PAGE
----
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The Pashtun odyssey is our national odyssey

The truth is no matter what we assume as Punjabis, Urdu speakers or Sindhis, no one in this country has sacrificed as much as the Pashtun.


The fact that thousands of Pashtuns have to demand that a police officer who is accused of the extra-judicial murder of dozens of Pakistani citizens be punished for his actions exposes how weak the justice system in this country is. Pakistan’s Pashtun people haven’t come out in force to voice their concerns in over a decade. This march, which has culminated in a protest outside the Islamabad Press Club, includes tribal elders and youth from all over the country.

However, coverage of this protest by the media has been scant. In comparison to previous sit-in’s in Islamabad, this one is being ignored. The question is, why?

The demands of the protesting Pashtuns are that the killers of Naqeebullah Mehsud should be punished, landmines removed from FATA, individuals from the Pashtun community forcibly taken away by state agencies be produced in court, and the policy of applying a curfew in FATA after every untoward incident be ended.

Why is it that a state which wants its citizens to be proud of its nuclear power status, the prowess of its military and its successes in the fight against terrorism can’t find the killers of dozens of civilians — mostly from the Mehsud tribe? A tribe that has been targeted in incidents of enforced disappearances and extrajudicial killings for years.

The military can brag all it likes about resettling hundreds of thousands of IDPs from Waziristan who were displaced during operations against the Tehrik-e-Taliban Pakistan (TTP), but the fact remains that anti-terror operations in FATA have their dark side as well. During my recent visits to FATA in November and December last year, dozens of sources gave me details of Pashtuns being taken away from North and South Waziristan. The local populace was also abused both verbally and physically. Children were killed by Improvised Explosive Devices (IEDs) almost every week. Local tribal journalists have complained about reports about these issues and the trauma they caused being repressed.

Not only have these reports been repressed by state actors, mainstream media has also ignored the issues faced by the people of FATA. This could be because since the creation of Pakistan, the issues faced by Pashtuns have not been acknowledged. Not only have we been discriminatory towards Pashtuns, we have also ignored their sacrifices and love for this country. I distinctly recall that during my childhood, we often shared jokes about the Pashtuns which mocked their intelligence. Much like “dumb blonde” jokes insult women’s intelligence.

The truth is no matter what we assume as Punjabis, Urdu speakers or Sindhis, no one in this country has sacrificed as much as the Pashtun. Nor has any other community put their necks on the line for this country as many times as Pashtuns. If anyone deserves attention and appreciation for their contributions, it is the Pashtuns.

The Pashtuns are one of the first ethnicities to make their mark on the territory which is now known as Pakistan. They have been on the frontlines of many of this region’s most significant conflicts. First during the Russian invasion of Afghanistan, and later in the conflicts that have plagued this land since 9/11. Not only have they been on the frontlines politically and militarily, but also as civilians. They have faced the brunt of US drone campaigns, the Pakistan military’s operations in 2009 and 2014. Their ongoing protest is aimed at bringing attention to all the injustices they have faced because of these clashes.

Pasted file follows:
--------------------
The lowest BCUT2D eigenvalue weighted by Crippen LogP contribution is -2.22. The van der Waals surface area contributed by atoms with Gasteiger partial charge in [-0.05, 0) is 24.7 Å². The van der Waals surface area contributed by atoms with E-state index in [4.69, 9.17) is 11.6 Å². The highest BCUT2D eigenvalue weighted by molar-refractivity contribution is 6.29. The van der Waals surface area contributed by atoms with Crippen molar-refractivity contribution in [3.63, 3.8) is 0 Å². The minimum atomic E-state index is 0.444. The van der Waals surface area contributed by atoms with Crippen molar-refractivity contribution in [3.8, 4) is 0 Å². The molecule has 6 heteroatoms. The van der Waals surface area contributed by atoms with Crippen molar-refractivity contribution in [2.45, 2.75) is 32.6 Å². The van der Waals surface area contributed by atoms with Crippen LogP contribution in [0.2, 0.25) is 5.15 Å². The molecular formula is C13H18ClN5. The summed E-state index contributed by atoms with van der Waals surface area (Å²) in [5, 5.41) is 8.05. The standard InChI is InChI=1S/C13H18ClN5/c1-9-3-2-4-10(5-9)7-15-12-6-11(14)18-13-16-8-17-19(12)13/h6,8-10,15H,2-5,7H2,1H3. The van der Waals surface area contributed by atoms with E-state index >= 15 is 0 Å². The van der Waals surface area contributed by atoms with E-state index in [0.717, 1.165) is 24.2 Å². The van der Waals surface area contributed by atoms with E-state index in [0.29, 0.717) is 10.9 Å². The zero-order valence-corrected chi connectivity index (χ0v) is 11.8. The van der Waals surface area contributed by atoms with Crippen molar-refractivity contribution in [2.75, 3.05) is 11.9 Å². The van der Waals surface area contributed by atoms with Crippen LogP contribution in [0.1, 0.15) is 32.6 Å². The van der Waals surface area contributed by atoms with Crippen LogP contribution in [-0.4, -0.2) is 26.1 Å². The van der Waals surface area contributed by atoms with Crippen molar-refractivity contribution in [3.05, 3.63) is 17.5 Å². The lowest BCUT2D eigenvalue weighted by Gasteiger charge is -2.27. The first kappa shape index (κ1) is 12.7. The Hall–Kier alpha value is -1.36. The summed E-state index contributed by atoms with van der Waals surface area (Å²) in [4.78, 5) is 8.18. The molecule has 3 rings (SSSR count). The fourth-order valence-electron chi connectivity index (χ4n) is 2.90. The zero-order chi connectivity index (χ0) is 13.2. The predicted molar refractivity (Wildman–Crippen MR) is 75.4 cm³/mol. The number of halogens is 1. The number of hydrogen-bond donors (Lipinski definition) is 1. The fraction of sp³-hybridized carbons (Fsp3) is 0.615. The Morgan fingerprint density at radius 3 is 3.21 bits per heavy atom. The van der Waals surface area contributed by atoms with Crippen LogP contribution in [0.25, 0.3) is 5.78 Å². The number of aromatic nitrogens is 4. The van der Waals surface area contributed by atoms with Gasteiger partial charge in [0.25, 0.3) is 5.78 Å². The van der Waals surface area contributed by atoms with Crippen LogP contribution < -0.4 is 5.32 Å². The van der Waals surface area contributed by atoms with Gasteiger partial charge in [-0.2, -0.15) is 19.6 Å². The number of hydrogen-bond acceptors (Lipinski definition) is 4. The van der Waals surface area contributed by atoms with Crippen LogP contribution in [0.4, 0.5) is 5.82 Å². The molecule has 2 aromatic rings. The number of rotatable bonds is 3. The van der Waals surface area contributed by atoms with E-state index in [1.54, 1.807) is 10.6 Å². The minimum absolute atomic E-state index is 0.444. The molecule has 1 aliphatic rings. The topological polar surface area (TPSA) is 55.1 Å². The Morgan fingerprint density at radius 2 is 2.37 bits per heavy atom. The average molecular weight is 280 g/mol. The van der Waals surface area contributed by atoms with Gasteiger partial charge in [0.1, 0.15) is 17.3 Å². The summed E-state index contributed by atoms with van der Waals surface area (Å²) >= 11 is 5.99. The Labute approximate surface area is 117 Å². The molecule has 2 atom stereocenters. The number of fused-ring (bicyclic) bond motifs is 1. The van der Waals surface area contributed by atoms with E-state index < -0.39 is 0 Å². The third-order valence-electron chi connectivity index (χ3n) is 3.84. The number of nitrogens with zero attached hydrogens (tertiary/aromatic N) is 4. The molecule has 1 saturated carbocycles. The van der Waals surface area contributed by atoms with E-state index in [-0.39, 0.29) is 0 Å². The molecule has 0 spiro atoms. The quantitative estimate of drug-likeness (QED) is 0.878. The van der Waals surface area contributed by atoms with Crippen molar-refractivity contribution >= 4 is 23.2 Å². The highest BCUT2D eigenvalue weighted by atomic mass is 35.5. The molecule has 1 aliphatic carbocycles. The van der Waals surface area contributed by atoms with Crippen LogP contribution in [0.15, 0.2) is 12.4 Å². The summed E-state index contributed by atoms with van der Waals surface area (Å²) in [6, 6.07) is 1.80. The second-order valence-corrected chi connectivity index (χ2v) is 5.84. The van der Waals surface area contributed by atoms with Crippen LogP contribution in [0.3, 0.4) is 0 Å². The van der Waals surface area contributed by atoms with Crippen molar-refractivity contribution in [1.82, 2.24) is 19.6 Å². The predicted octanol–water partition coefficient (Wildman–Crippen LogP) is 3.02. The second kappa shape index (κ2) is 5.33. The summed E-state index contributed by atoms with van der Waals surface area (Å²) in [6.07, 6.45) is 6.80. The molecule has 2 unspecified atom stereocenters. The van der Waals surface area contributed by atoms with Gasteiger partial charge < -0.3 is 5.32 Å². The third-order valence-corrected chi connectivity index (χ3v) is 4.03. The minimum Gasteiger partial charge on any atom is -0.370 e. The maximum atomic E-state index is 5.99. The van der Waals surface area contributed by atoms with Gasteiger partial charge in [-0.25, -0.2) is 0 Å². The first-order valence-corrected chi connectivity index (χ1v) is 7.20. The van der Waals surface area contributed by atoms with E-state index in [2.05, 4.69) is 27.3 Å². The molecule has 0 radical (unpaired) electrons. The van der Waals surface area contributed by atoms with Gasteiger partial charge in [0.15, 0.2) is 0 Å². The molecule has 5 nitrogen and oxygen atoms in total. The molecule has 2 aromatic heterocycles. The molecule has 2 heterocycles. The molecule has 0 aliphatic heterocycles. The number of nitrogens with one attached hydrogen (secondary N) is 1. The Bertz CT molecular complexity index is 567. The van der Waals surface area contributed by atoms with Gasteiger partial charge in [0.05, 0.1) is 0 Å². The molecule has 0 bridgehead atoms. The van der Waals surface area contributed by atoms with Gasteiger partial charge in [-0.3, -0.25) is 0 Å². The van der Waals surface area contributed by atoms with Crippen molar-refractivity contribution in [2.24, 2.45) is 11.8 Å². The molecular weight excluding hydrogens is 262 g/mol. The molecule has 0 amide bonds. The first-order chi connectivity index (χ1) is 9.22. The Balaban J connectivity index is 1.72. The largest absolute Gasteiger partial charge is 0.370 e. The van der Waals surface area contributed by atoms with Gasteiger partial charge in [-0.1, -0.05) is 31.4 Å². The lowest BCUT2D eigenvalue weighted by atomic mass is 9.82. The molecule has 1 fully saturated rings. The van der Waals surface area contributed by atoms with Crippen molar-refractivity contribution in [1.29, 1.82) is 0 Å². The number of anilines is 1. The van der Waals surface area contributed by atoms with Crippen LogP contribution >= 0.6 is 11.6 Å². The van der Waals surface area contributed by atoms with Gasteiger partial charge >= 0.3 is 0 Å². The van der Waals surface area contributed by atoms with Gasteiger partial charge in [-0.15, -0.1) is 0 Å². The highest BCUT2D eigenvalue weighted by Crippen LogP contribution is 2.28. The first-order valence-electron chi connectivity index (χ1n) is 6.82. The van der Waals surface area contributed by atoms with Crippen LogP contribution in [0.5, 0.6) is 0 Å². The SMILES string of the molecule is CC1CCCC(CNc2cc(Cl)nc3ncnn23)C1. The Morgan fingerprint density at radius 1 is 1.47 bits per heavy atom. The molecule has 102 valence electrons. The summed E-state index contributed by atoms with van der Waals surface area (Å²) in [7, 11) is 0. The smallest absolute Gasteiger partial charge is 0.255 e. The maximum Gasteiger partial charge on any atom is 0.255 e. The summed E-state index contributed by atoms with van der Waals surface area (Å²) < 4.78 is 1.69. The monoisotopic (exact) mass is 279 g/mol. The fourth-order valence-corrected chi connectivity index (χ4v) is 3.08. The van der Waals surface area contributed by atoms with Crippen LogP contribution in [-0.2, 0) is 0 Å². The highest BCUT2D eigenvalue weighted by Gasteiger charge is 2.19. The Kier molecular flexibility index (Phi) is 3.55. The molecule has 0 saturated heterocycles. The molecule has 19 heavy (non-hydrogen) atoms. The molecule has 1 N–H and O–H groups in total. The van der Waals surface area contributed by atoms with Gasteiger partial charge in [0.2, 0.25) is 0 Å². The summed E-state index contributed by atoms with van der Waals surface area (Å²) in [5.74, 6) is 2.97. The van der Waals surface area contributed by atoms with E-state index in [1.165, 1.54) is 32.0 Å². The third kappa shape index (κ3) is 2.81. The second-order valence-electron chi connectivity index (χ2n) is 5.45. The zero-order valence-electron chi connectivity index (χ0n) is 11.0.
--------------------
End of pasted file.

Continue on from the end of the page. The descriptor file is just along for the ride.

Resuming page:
The Pashtuns have been forced to broadcast their grievances in such a manner because we in this country have accepted an almost hierarchal organisation of ethnicities which gives certain groups a better quality of life than others. We think it is natural for a country to give some citizens stability and safety, while others are completely marginalised.

Meanwhile, our media has become increasingly ideological in how it prioritises the news to how it portrays it. But what is ideological news? One that seems true, when it is in fact made up. For example, the news outlets which falsely accuse the march to be anti-state, because of the slogans a group of attendees shouted accusing security officials of being responsible for the abuse they faced. Well, one must ask, isn’t it the military itself which brags about fighting terrorism and bringing stability to the tribal regions? Is it wrong for those who are innocent but have suffered in these operations to call out the authorities for the hand they have played in their suffering? The impact of this ideological media has been so strong that there are segments of the population which can’t even differentiate between the tribal areas of FATA and the KP province. It is high time that these segments get over their intellectual lethargy and stop relying on the mainstream media when it comes to forming opinions about the Pashtun people.

Once this happens, the different communities of this country can finally begin to love and respect one another as humans and fellow citizens. We cannot simply assume that nothing can be done about the suffering of the Pashtun people any longer. Until that happens, we cannot truly call ourselves a nation. (First published in DailyTimes)

Kiran Nazish: The writer is Co-Founder Coalition For Women in Journalism and tweets @kirannazish | @CfWiJ

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